Hardly a day passes in the modern mainstream British media without a peadophilia-themed scandal, whether it be police discovering hundreds or thousands of child porn images on some poor soul's hard drive, a young woman's revelation about her parents' role in childhood sexual abuse, a high-ranking official or celebrity using his (or her) credit card to view child porn, a young female teacher seducing a 13 year old boy, a 13 year old girl, claiming to be 18, being groomed by a 50 year old male, claiming to be just 24. At times the hysteria reaches such extremes that one wonders why we don't just arrest every adult preventively on suspicion of child abuse?
Many others have commented on and indeed satirised the media's preoccuption with rampant paedophilia. It seems literally that one is hiding under every child's bed. Such is the hysteria that anyone ringing alarm bells at the Draconian legislation passed to combat this phenomenon (e-mail snooping, telephone tapping, psychiatric screening and the maintenance of extensive databases with confidential information) is soon accused of downplaying the paedophile threat, tacitly condoning the activities of sex fiends or even conniving with these social outcasts in the abuse of vulnerable minors.
Some of us seem to have short memories. As media stories about sexual abuse in religious and state institutions in 1970s and 80s abound, one wonders why we heard so little about it then. Was it because, as some might rather naively assume, few were prepared to speak out against this social taboo for fear of upsetting respected institutions such as the Church, the Scouts or social services, and only now in more enlightened times can we protect our kids from domestic and institutional sexual abuse. I would be the last one to downplay the effects of any form of physical and/or sexual abuse on children in key stages of their emotional development.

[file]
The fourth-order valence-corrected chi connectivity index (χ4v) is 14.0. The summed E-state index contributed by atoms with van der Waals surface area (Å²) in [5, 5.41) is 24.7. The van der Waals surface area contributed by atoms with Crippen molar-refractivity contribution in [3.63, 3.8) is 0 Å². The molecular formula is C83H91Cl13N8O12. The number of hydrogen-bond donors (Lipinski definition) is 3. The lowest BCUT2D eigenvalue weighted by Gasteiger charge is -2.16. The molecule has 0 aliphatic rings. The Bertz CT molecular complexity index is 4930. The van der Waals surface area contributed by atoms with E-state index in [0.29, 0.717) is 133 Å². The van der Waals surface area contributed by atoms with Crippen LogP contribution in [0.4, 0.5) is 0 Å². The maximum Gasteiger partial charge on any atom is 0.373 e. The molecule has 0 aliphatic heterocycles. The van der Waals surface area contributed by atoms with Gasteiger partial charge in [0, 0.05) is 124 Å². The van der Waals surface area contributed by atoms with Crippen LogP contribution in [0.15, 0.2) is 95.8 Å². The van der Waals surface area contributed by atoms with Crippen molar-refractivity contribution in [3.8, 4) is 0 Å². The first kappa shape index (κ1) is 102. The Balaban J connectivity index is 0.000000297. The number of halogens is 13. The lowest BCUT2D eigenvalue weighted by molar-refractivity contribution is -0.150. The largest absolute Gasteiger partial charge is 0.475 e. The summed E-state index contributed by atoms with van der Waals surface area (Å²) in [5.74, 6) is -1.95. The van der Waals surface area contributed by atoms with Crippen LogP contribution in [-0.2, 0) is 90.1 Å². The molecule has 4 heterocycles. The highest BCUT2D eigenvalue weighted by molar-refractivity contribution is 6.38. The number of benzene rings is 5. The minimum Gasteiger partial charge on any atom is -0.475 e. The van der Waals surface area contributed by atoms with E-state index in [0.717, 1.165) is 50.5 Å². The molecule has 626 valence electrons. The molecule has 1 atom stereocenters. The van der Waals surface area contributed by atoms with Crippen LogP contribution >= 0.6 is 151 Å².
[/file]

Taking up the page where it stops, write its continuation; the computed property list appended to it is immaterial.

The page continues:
As the long-term effects of sexual abuse are mainly psychological, if we leave aside extreme cases with significant physical harm, early sexualisation promoted by the media and peer pressure tends to create an enviroment in which atomised children can easily make themselves vulnerable to atomised and sexually repressed adults. Indeed the whole notion of sexual repression is yet another misunderstood concept. Most of us maintain a considerable degree of sexual restraint, mediated by societal norms and expectations. We may view a person's sexuality from multiple perspectives. I may appreciate the sexy physique of my teenage daughter or younger half sister, and indirectly consider their suitability as a lucky man's girlfriend or spouse when the time is right. Indeed deep in the subconscience of any heterosexual male is the sexual desirability of any young girl. When you contemplate the beauty of your three year daughter, you consider her potential adult physique. We could think of children as adults in waiting or in the making, rather than mini-adults attempting to emulate the behaviour of their parents and media role models. The current emphasis on genetic psychiatrics leads us the mistaken conclusion that paedophiles (and I take the media's usual modern definition of this word) are somehow a subspecies. We simply need to identify, isolate, rehabilitate and/or chemically castrate them. But as all men are potential rapists, I submit that all sexually interested adults are potential child molesters. There has always been a sexual underclass, those who for physical or psychological reasons find it harder to satisfy their biological needs through consensual relationships with age-appropriate partners. On a personal note I've experienced both periods of frequent intercourse and period of relative abstinence, yet it has never dawned on me to exploit a vulnerable person, always seeking to establish an emotional bond and mutual understanding of the role of sex in the relationship. Certainly I've witnessed rival males, in the crude terminology of sexual competition, score with minimal effort. I've learned to take a philosophical approach, but understand some other males in a sexually obsessed society feel an urge to pursue every possible avenue for sexual fulfilment.